University of Surrey
Coat of arms of the University of Surrey
Former name
Battersea Polytechnic Institute (1891–1956)
Battersea College of Technology (1956–1966)
TypePublic research university
Established1966; 58 years ago (1966) (gained university status)
Endowment£5.8 million (2023)[1]
Budget£314.0 million (2022/23)[1]
ChancellorThe Duke of Kent[2]
Vice-ChancellorGaoqing Max Lu[3]
Academic staff
1,635 (2021/22)[4]
Administrative staff
1,575 (2021/22)[4]
Students15,575 (2021/22)[5]
Undergraduates11,450 (2021/22)[5]
Postgraduates4,125 (2021/22)[5]
CampusCampus, multiple sites
Colours   Blue and gold
NicknameTeam Surrey

The University of Surrey is a public research university in Guildford, Surrey, England. The university received its royal charter in 1966, along with a number of other institutions following recommendations in the Robbins Report. The institution was previously known as Battersea College of Technology and was located in Battersea Park, London. Its roots however, go back to Battersea Polytechnic Institute, founded in 1891 to provide further and higher education in London, including its poorer inhabitants.[6]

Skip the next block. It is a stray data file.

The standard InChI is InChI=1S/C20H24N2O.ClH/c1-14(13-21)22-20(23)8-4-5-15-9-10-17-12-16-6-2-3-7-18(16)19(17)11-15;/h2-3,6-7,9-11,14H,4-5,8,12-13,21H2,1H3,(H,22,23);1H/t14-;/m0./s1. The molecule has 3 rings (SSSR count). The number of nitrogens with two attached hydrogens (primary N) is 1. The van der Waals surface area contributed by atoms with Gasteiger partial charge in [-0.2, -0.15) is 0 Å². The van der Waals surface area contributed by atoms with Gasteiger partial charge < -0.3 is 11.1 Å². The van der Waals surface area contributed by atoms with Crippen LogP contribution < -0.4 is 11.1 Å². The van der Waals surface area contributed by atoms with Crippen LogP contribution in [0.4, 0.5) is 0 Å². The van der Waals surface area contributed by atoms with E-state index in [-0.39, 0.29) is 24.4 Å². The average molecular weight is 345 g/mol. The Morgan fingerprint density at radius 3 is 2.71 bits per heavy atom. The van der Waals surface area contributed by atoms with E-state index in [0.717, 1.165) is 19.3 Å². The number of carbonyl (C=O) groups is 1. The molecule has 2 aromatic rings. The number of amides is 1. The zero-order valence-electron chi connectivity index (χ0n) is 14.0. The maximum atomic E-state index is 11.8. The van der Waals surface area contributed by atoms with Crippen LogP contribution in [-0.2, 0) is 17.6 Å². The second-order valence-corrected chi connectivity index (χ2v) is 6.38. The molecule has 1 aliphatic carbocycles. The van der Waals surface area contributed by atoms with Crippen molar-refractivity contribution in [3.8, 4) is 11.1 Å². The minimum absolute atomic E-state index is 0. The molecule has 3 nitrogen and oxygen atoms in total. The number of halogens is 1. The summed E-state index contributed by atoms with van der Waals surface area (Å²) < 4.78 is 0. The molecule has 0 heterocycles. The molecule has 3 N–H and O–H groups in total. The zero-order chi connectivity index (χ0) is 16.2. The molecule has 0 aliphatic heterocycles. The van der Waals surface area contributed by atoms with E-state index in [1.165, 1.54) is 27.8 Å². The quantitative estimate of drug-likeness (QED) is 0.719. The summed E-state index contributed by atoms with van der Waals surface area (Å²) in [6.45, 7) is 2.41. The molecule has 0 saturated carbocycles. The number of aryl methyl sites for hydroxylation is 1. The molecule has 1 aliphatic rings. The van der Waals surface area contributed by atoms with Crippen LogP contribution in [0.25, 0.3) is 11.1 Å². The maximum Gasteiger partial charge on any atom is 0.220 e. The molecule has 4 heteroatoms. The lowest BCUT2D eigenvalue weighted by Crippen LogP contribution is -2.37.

The university is a member of the Association of MBAs and is one of four universities in the University Global Partnership Network. It is also part of the SETsquared partnership along with the University of Bath, the University of Bristol, the University of Southampton, and the University of Exeter. The university's main campus is on Stag Hill, close to the centre of Guildford and adjacent to Guildford Cathedral. Surrey Sports Park is situated at the nearby Manor Park, the university's secondary campus. Among British universities, the University of Surrey had the 41st highest average UCAS Tariff for new entrants in 2020.[7]